Nice to see so many familiar tech faces this morning as Dr. Rob Pasick’s monthly Leaders Connect networking breakfast hosted Google at Zingerman’s Roadhouse in Ann Arbor. The theme? Culture and innovation at the tech giant, which recently announced plans to expand its Ann Arbor office on Traverwood as well as its Detroit Little Caesar’s Arena campus to a third floor. Kicking off this event, Dr. Rob offered the group what he offers his students at the University of Michigan, an exercise in mindfulness. “Every day we journal,” he said, “and I encourage you to set the intention. What would make today a good day?…. And part two of this exercise is to reflect. If you think about your day yesterday, what do you appreciate? I call those my abundances. What lesson did you learn?”
“At Google, we believe that if you treat your people well,” Google sales team manager Stacey said as she spoke on several points of culture at Google, “you’re going to drive great results for your customers.” As the event continued, people in the audience were encouraged to collaborate to ask questions about culture at Google, and how the company faces challenges. There was some skepticism that the tech company is as transparent as it claims due to personal experiences engaging with employees in user experience design collaborations “They said, ‘You’re so human!'” one woman said to a small group privately about how Mountain View UX pros and engineers collaborating with her Ann Arbor team to develop a voice-integrated mapping app were surprised at her organic approach to deep verbal engagement with the app. Stacey and Matt both reported that Google founders Sergey Brin and Larry Page live stream a weekly townhall-style video chat to 35,000 employees every week and, according to Matt, who works with advertising clients out of the Ann Arbor office remote from Mountain View headquarters, “the amount of information they’re sharing with us for this size company, given how many competitors would love to know what’s going on in the company, is astonishing.”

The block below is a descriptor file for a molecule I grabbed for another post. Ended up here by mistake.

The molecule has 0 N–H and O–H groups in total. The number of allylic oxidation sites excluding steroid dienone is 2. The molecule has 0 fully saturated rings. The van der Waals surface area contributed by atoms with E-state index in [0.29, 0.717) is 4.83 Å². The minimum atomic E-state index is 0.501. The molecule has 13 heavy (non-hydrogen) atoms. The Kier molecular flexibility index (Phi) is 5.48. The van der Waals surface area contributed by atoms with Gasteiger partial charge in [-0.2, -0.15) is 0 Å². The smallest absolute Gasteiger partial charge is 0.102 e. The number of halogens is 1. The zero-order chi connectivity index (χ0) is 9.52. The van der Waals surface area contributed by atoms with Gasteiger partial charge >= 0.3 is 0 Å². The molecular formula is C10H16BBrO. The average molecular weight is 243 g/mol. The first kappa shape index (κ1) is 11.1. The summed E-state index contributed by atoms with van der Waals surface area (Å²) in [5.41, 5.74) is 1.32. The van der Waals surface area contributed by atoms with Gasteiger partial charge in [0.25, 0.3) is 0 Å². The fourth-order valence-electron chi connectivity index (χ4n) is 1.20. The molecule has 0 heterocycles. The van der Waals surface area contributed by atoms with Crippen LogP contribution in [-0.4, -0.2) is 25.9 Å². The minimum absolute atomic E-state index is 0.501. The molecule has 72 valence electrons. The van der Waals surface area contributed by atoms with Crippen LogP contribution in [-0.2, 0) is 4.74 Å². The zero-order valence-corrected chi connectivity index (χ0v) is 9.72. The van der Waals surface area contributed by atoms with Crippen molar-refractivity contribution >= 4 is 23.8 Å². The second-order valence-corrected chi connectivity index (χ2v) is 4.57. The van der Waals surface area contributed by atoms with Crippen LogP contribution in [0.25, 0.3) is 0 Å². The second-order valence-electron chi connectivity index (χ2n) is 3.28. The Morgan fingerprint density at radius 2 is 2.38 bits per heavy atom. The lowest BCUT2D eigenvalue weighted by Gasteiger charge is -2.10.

The stated goal of Google always was to organize the world’s information, but, Stacey says, a big part of that goal is to make it accessible to everyone around the world regardless of socioeconomic status. “We respect the user, respect each other, and aim to respect the opportunity to do this work,” she said. Google supports employees to start Employee Resource Groups that celebrate under-represented cultures such as Latinx to present information about their culture and share it with the company. Stacey said Google also has G to G groups, in which employees teach each other what they know about a subject they’re passionate about. One concern that came up in the small groups was that Google supports its employees more than customers, as a question was asked by Dr. Rob and followed up by several other audience members including Cronicle regarding how Google reinvests in its customers’ success, whether that’s advertising clients supported through the Ann Arbor office that are small business owners or publishers Matt said Google heavily invests in to make sure the publishing ecosystem stays healthy. Healthy might be quite a stretch for the state of publishing these days as the group acknowledged the struggling state of publishers and media, and audience members included Laurel Champion, former publisher of the Ann Arbor News that has now been severely shrunken in its acquisition by Mlive Media Group. Other former publishing professionals spoke up and cited dire investment statistics regarding the state of publishing and media today. It was a bit of a curveball for speakers in the advertising space, but Matt and Stacey responded with the ways Google goes above and beyond to offer resources and support to help agency clients, for example, find the tools they need to get their business out there beyond ads to make sure they have marketing best practices and data analytics in place to support their ventures. And, Matt reminded the room, “We sell advertising because it keeps the internet free.” Echoes of what happened to publishing and news media here. Once people don’t appreciate how advertising supports a service that can’t support itself on subscriptions, all kinds of collapse ensues. We hope it never comes to that. Google is a massive tech giant, yes, but there’s only so much one company can do to prop up economies.